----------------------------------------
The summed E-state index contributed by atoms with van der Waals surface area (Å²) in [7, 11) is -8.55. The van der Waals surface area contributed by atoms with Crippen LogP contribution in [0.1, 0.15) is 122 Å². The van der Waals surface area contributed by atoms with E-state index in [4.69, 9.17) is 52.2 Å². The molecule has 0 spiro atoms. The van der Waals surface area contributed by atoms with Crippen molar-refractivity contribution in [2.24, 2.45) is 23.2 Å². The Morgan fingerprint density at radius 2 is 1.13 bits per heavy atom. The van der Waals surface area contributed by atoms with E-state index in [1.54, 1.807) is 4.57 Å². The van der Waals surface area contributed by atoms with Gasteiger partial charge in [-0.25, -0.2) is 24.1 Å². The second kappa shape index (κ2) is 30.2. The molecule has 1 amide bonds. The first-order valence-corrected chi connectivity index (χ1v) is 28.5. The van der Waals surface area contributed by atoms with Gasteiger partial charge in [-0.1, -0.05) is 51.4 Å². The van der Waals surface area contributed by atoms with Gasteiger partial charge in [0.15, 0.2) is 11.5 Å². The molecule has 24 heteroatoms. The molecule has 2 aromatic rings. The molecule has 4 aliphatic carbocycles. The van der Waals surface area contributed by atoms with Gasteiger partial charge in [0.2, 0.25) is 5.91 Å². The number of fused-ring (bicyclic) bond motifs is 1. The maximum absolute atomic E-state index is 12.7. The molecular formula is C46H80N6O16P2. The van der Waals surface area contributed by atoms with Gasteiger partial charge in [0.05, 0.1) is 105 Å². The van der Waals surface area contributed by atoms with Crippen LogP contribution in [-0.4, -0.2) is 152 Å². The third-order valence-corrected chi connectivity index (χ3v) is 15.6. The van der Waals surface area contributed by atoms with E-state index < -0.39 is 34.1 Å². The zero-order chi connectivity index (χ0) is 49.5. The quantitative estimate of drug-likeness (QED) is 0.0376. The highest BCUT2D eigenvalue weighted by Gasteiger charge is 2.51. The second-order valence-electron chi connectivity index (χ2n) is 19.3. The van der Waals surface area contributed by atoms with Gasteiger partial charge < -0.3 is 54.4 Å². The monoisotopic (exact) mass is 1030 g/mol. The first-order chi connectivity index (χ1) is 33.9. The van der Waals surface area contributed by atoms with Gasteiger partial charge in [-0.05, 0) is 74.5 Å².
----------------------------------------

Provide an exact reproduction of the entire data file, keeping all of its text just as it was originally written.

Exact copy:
The summed E-state index contributed by atoms with van der Waals surface area (Å²) in [7, 11) is -8.55. The van der Waals surface area contributed by atoms with Crippen LogP contribution in [0.1, 0.15) is 122 Å². The van der Waals surface area contributed by atoms with E-state index in [4.69, 9.17) is 52.2 Å². The molecule has 0 spiro atoms. The van der Waals surface area contributed by atoms with Crippen molar-refractivity contribution in [2.24, 2.45) is 23.2 Å². The Morgan fingerprint density at radius 2 is 1.13 bits per heavy atom. The van der Waals surface area contributed by atoms with E-state index in [1.54, 1.807) is 4.57 Å². The van der Waals surface area contributed by atoms with Gasteiger partial charge in [-0.25, -0.2) is 24.1 Å². The second kappa shape index (κ2) is 30.2. The molecule has 1 amide bonds. The first-order valence-corrected chi connectivity index (χ1v) is 28.5. The van der Waals surface area contributed by atoms with Gasteiger partial charge in [-0.1, -0.05) is 51.4 Å². The van der Waals surface area contributed by atoms with Gasteiger partial charge in [0.15, 0.2) is 11.5 Å². The molecule has 24 heteroatoms. The molecule has 2 aromatic rings. The molecule has 4 aliphatic carbocycles. The van der Waals surface area contributed by atoms with Gasteiger partial charge in [0.2, 0.25) is 5.91 Å². The number of fused-ring (bicyclic) bond motifs is 1. The maximum absolute atomic E-state index is 12.7. The molecular formula is C46H80N6O16P2. The van der Waals surface area contributed by atoms with Gasteiger partial charge in [0.05, 0.1) is 105 Å². The van der Waals surface area contributed by atoms with Crippen LogP contribution in [-0.4, -0.2) is 152 Å². The third-order valence-corrected chi connectivity index (χ3v) is 15.6. The van der Waals surface area contributed by atoms with E-state index < -0.39 is 34.1 Å². The zero-order chi connectivity index (χ0) is 49.5. The quantitative estimate of drug-likeness (QED) is 0.0376. The highest BCUT2D eigenvalue weighted by Gasteiger charge is 2.51. The second-order valence-electron chi connectivity index (χ2n) is 19.3. The van der Waals surface area contributed by atoms with Gasteiger partial charge < -0.3 is 54.4 Å². The monoisotopic (exact) mass is 1030 g/mol. The first-order chi connectivity index (χ1) is 33.9. The van der Waals surface area contributed by atoms with Gasteiger partial charge in [-0.05, 0) is 74.5 Å².